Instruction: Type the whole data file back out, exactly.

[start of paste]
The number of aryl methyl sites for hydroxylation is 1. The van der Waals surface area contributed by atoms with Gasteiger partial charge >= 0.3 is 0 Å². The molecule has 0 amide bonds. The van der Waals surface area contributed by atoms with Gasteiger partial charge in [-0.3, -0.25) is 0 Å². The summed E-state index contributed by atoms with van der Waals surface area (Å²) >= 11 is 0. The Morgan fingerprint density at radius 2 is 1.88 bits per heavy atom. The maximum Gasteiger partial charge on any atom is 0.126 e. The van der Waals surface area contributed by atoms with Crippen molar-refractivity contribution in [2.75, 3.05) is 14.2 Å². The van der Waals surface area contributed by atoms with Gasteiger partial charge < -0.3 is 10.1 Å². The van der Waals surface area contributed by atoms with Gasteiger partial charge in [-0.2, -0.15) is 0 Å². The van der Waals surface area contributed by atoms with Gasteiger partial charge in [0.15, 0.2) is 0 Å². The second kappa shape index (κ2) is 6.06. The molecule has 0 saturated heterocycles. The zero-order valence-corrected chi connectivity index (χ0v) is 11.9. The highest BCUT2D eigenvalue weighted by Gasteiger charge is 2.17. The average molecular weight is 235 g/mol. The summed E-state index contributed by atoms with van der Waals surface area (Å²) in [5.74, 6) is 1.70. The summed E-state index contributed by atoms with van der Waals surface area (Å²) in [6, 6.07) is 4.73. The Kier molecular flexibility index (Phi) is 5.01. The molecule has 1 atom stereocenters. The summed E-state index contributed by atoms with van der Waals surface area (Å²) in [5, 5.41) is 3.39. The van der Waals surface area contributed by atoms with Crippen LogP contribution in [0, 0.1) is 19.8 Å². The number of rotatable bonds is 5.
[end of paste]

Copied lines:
The number of aryl methyl sites for hydroxylation is 1. The van der Waals surface area contributed by atoms with Gasteiger partial charge >= 0.3 is 0 Å². The molecule has 0 amide bonds. The van der Waals surface area contributed by atoms with Gasteiger partial charge in [-0.3, -0.25) is 0 Å². The summed E-state index contributed by atoms with van der Waals surface area (Å²) >= 11 is 0. The Morgan fingerprint density at radius 2 is 1.88 bits per heavy atom. The maximum Gasteiger partial charge on any atom is 0.126 e. The van der Waals surface area contributed by atoms with Crippen molar-refractivity contribution in [2.75, 3.05) is 14.2 Å². The van der Waals surface area contributed by atoms with Gasteiger partial charge < -0.3 is 10.1 Å². The van der Waals surface area contributed by atoms with Gasteiger partial charge in [-0.2, -0.15) is 0 Å². The van der Waals surface area contributed by atoms with Gasteiger partial charge in [0.15, 0.2) is 0 Å². The second kappa shape index (κ2) is 6.06. The molecule has 0 saturated heterocycles. The zero-order valence-corrected chi connectivity index (χ0v) is 11.9. The highest BCUT2D eigenvalue weighted by Gasteiger charge is 2.17. The average molecular weight is 235 g/mol. The summed E-state index contributed by atoms with van der Waals surface area (Å²) in [5.74, 6) is 1.70. The summed E-state index contributed by atoms with van der Waals surface area (Å²) in [6, 6.07) is 4.73. The Kier molecular flexibility index (Phi) is 5.01. The molecule has 1 atom stereocenters. The summed E-state index contributed by atoms with van der Waals surface area (Å²) in [5, 5.41) is 3.39. The van der Waals surface area contributed by atoms with Crippen LogP contribution in [0, 0.1) is 19.8 Å². The number of rotatable bonds is 5.